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Understanding Maternal Hypertension and Pre-eclampsia to Improve Outcomes

Research September 29, 2023

Elevance Health researchers conducted an analysis on hypertensive (high blood pressure) disorders, which affect 1 in 10 pregnancies in the United States. The study evaluated risk factors associated with progression of hypertensive disorder severity during pregnancy. It also evaluated the association of hypertensive disorders with outcomes such as pre-term delivery, low birth weight, stillbirth, c-section, Neonatal Intensive Care Unit (NICU) use, and maternal readmissions.

Findings: The characteristics most associated with a progression from hypertension to pre-eclampsia, a life-threatening hypertensive condition during pregnancy, were being obese or overweight and having pre-eclampsia during a prior pregnancy.

Women with pre-eclampsia had triple the risk of pre-term delivery and a baby requiring NICU use when compared with people with no hypertension.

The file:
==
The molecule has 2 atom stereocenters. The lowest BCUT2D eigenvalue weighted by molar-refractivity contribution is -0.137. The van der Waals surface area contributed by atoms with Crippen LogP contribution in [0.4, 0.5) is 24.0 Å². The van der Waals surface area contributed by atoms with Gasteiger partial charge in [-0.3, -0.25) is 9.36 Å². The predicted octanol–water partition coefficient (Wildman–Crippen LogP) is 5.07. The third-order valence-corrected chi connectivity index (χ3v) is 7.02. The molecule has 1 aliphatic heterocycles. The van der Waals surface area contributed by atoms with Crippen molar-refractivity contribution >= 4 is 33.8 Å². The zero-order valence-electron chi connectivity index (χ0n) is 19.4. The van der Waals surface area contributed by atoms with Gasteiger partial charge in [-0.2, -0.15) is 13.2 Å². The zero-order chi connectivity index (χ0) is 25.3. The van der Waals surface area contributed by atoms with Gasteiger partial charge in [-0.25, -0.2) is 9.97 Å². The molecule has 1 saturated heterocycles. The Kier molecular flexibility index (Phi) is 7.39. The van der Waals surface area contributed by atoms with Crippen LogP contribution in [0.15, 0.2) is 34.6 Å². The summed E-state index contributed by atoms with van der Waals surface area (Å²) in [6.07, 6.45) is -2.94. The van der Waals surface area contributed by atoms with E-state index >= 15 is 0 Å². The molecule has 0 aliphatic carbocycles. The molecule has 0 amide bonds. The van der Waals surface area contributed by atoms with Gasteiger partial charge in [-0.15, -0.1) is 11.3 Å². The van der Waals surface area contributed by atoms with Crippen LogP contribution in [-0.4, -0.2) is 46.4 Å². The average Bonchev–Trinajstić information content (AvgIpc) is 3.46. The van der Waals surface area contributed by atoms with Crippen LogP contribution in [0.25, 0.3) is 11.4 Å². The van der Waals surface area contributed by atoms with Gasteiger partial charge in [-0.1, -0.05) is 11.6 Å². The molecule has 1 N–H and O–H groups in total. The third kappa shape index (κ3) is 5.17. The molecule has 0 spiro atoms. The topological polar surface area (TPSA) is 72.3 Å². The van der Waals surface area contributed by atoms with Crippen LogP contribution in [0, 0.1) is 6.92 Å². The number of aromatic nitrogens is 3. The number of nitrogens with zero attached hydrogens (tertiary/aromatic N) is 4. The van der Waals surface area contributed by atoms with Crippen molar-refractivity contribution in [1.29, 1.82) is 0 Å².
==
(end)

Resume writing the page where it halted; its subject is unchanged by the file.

One encouraging finding was in people who developed high blood pressure after 20 weeks gestation (called gestational hypertension) that did not progress to pre-eclampsia. This group’s rates of many adverse outcomes (such as preterm birth) were statistically similar to those with no hypertension at all. This was an encouraging sign that when pre-eclampsia is prevented, people with gestational hypertension are likely to have favorable birth outcomes.

What’s Next: The findings from the maternal health study supported the creation of a digital platform for Maternity Education and Care Management in partnership with Elevance Health’s subsidiary Carelon Israel. The clinical leadership team developed programs to support member-driven and nurse-driven preventive care focused on reducing risk of progression of disease.

Methodology: This analysis used Medicaid claims data to identify women with a range of hypertensive disorders during pregnancy (including gestational hypertension, chronic hypertension, pre-eclampsia, and superimposed pre-eclampsia), matched to cohorts of women without hypertension during pregnancy. Regression models were used to compare maternal and neonatal outcomes for the cohorts with and without hypertensive disorders. Additionally, a stepwise logistic regression model was used to determine characteristics associated with progression of gestational hypertension to pre-eclampsia or progression of chronic (preexisting) hypertension to superimposed pre-eclampsia.

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